Rapper 21 Savage released on bond from ICE detention in immigration case – NBC News

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By Daniella Silva

Rapper 21 Savage was released on bond from a detention center in Georgia on Tuesday, more than a week after he was detained by immigration authorities, according to a statement from his legal team.

She’yaa Bin Abraham-Joseph, a national of the United Kingdom, has been facing deportation since he was detained by Immigration and Customs Enforcement in Atlanta last Sunday. The Grammy-nominated rapper was granted release on bond Tuesday, according to a statement from his representatives Charles Kuck, Dina LaPolt and Alex Spiro.

“In the last 24 hours, in the wake of the Grammy Awards at which he was scheduled to attend and perform, we received notice that She’yaa was granted an expedited hearing,” the statement said. “Today, 21 Savage was granted a release on bond. He won his freedom.”

One of the rapper’s lawyers said on MSNBC’s “The Beat with Ari Melber” that his celebrity helps put a face on the plight of immigration detainees.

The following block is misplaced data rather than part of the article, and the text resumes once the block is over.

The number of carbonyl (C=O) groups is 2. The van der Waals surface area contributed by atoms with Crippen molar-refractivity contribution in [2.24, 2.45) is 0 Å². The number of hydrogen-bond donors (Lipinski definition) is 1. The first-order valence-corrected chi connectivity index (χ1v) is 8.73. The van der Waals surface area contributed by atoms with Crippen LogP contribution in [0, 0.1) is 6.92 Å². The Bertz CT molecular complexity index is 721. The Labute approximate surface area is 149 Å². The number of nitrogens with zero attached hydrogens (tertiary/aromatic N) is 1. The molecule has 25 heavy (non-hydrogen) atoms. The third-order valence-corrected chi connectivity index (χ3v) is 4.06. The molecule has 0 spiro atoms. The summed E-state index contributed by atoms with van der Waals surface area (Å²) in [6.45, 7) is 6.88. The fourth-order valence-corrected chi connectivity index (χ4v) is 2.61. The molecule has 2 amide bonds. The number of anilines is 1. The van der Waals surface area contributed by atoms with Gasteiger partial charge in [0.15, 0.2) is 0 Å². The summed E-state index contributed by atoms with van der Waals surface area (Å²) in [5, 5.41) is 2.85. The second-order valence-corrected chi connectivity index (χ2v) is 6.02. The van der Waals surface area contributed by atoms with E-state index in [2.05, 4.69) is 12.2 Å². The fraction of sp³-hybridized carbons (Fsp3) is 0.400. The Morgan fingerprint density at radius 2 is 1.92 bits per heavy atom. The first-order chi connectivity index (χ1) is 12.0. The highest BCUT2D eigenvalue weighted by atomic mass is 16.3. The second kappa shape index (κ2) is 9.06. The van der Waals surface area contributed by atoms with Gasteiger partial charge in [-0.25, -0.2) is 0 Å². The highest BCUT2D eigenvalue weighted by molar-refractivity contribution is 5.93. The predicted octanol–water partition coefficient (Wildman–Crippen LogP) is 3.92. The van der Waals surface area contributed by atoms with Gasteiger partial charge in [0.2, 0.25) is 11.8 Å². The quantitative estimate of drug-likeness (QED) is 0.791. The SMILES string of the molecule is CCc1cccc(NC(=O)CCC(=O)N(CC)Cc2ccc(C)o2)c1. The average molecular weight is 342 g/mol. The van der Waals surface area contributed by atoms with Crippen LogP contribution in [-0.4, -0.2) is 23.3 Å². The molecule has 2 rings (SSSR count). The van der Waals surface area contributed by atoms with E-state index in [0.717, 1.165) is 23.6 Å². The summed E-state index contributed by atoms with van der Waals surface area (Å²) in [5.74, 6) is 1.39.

“People can’t connect to the people at the border because they don’t know them,” lawyer Alex Spiro said.

“And people can’t connect to the nameless faceless people that are incarcerated in this country — both in the criminal justice system or in the immigration system. And so when you have a celebrated person, people start to feel that they can connect with him.”

Abraham-Joseph’s attorneys said they had been working for the past nine days with ICE to clarify his legal standing, determine his eligibility for bond and “provide evidence of his extraordinary contributions to his community and society.”

Abraham-Joseph, 26, still faces deportation and potentially a ban of at least 10 years against returning to the United States, according to immigration attorneys.

Feb. 13, 201906:43

Last week, rapper Jay-Z hired Spiro to aid 21 Savage in his fight against deportation.

His legal team has said in previous statements that Abraham-Joseph arrived legally in the U.S. at the age of 7 and remained in the country until 2005, when he left for a one-month visit back to the U.K. He then returned to the U.S. under a H-4 visa in July 2005 and his legal status expired in 2006.

“Mr. Abraham-Joseph, like almost two million of his immigrant child peers, was left without immigration status as a young child with no way to fix his immigration status,” his lawyers said.

Abraham-Joseph currently had an application pending for a U Visa as a victim of a crime, according to his attorneys. They argue he also has potential relief from deportation because he has lived in the U.S. for the last 20 years, has U.S.-born children and a mother who is a lawful permanent resident.

ICE said in a statement following Abraham-Joseph’s arrest that the rapper was arrested “during a targeted operation” in the metropolitan Atlanta area and placed in removal proceedings before federal immigration courts.